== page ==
Microbe occurrence was mainly sporadic, with persistence seen more often in office buildings, independent of building age and square footage. For residences, the researchers saw microbial persistence in structures older than 40 years for L pneumophilia, but rarely for M avium. Lack of consistent detections reduces the potential to trigger an outbreak among a family or group of workers, the group concluded.

Maura Donohue, PhD, a study coauthor who works with the EPA in Cincinnati, said in a press release from Wiley, the journal's publisher, that residences are often suspected as the bacteria source when an illness involving one of the two organisms is reported, but the study shows that this may not be the case for sporadic incidence. The group notes that the results show exposure is occasional but that other factors involving aerosols and the host are needed for disease transmission.

"Data from this study can help public health officials pinpoint locations of disease transmission, inform decisions on detection or recovery of the causative agent, and improve public health protection," she said.
Mar 20 J Appl Microbiol abstract
Mar 20 Wiley press release


US data show overall drop in antibiotic prescribing, but not for adults

Originally published by CIDRAP News Mar 18

US nationwide prescribing data show that oral antibiotic prescription rates dropped 5% from 2011 to 2016, and the ratio of broad- to narrow-spectrum antibiotics decreased 8% in that span, but prescribing rates in adults rose slightly, according to a new study in Clinical Infectious Diseases.

The investigators, from the Centers for Disease Control and Prevention, used prescription information from the IQVIA Xponent database over the 6-year study period. They used Poisson models to estimate prevalence ratios to compare 2011 and 2016 antibiotic prescription rates and linear models to evaluate temporal trends.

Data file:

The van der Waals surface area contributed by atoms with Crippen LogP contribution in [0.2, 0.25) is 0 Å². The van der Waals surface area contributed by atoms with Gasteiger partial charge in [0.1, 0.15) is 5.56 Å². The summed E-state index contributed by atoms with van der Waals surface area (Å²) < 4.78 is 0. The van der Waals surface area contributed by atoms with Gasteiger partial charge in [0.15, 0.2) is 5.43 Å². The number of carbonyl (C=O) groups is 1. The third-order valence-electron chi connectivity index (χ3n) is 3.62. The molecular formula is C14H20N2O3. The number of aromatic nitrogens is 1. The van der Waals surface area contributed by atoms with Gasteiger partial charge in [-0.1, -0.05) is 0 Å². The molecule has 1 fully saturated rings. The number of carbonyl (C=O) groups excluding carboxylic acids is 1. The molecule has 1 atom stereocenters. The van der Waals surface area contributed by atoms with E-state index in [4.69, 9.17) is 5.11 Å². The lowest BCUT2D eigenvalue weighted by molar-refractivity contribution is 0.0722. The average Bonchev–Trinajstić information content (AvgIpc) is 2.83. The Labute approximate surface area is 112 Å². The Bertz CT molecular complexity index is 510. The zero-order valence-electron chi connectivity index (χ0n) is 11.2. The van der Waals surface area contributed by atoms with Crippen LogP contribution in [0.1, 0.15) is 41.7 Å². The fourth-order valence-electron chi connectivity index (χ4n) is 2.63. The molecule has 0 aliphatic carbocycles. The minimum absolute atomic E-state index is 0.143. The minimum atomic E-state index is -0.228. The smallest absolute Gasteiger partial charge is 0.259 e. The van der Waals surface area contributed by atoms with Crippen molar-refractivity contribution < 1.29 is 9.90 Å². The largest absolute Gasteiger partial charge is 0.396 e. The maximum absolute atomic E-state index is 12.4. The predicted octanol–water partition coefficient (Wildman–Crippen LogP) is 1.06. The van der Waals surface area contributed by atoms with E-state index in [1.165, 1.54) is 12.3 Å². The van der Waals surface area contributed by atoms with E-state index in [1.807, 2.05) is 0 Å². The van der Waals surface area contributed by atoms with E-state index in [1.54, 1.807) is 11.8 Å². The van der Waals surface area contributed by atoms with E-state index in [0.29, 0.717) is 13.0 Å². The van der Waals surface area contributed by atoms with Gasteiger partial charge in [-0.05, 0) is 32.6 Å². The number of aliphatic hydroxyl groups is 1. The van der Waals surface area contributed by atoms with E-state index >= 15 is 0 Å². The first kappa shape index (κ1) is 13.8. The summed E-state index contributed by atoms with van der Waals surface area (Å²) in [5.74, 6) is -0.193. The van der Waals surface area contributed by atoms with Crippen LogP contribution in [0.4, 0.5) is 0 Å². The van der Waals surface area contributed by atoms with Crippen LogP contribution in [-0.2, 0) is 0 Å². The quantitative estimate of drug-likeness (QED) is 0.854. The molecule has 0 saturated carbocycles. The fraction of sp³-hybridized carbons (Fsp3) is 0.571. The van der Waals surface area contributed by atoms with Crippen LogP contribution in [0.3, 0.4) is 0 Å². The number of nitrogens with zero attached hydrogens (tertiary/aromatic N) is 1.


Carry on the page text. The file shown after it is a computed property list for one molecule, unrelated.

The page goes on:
The researchers found that oral antibiotic prescription rates decreased 4.7%—from 877 prescriptions per 1,000 people in 2011 to 836 per 1,000 people in 2016. Prescription rates for pediatric patients (19 and younger) fell 13.0%, while adult rates actually increased a bit, by 1.7%. The ratio of broad- to narrow-spectrum antibiotics dropped from 1.62 to 1.49, or 8.0%, driven by reductions in macrolides and fluoroquinolones.

The proportion of prescriptions written by nurse practitioners and physician assistants increased by 95.0% and 58.5%, respectively, during the study period, and these professionals accounted for more than a fourth of all antibiotic prescriptions by study's end.

The authors conclude, "Although overall and broad-spectrum antibiotic prescriptions decreased during the study period, there are likely further opportunities to improve prescribing, especially to adults, and additional stewardship interventions are needed." They add that antimicrobial stewardship efforts need to include nurse practitioners and physician assistants.
Mar 16 Clin Infect Dis abstract


Support for shorter antibiotic course for Pseudomonas in bloodstream

Originally published by CIDRAP News Mar 19